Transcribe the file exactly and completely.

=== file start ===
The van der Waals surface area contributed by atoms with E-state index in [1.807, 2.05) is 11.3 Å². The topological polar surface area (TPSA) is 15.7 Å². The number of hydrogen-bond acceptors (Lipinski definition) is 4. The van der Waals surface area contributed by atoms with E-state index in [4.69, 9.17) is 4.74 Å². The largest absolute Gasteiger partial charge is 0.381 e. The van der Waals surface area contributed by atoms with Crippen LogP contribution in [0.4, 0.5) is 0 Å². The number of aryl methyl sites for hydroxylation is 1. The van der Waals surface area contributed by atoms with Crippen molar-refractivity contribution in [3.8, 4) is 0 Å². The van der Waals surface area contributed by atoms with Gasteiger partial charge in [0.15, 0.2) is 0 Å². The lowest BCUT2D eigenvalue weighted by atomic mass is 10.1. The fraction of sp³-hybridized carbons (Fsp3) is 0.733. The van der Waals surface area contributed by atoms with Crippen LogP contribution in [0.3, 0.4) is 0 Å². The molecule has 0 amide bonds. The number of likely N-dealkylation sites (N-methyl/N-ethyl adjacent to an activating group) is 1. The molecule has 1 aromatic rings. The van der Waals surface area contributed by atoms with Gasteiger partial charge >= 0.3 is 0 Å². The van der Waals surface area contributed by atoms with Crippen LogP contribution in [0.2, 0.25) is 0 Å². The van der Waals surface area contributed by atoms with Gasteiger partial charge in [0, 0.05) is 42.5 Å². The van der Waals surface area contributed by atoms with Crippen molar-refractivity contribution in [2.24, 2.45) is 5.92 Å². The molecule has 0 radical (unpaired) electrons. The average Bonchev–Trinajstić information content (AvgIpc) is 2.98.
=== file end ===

The van der Waals surface area contributed by atoms with E-state index in [1.807, 2.05) is 11.3 Å². The topological polar surface area (TPSA) is 15.7 Å². The number of hydrogen-bond acceptors (Lipinski definition) is 4. The van der Waals surface area contributed by atoms with E-state index in [4.69, 9.17) is 4.74 Å². The largest absolute Gasteiger partial charge is 0.381 e. The van der Waals surface area contributed by atoms with Crippen LogP contribution in [0.4, 0.5) is 0 Å². The number of aryl methyl sites for hydroxylation is 1. The van der Waals surface area contributed by atoms with Crippen molar-refractivity contribution in [3.8, 4) is 0 Å². The van der Waals surface area contributed by atoms with Gasteiger partial charge in [0.15, 0.2) is 0 Å². The lowest BCUT2D eigenvalue weighted by atomic mass is 10.1. The fraction of sp³-hybridized carbons (Fsp3) is 0.733. The van der Waals surface area contributed by atoms with Crippen LogP contribution in [0.3, 0.4) is 0 Å². The molecule has 0 amide bonds. The number of likely N-dealkylation sites (N-methyl/N-ethyl adjacent to an activating group) is 1. The molecule has 1 aromatic rings. The van der Waals surface area contributed by atoms with Gasteiger partial charge >= 0.3 is 0 Å². The van der Waals surface area contributed by atoms with Crippen LogP contribution in [0.2, 0.25) is 0 Å². The van der Waals surface area contributed by atoms with Gasteiger partial charge in [0, 0.05) is 42.5 Å². The van der Waals surface area contributed by atoms with Crippen molar-refractivity contribution in [2.24, 2.45) is 5.92 Å². The molecule has 0 radical (unpaired) electrons. The average Bonchev–Trinajstić information content (AvgIpc) is 2.98.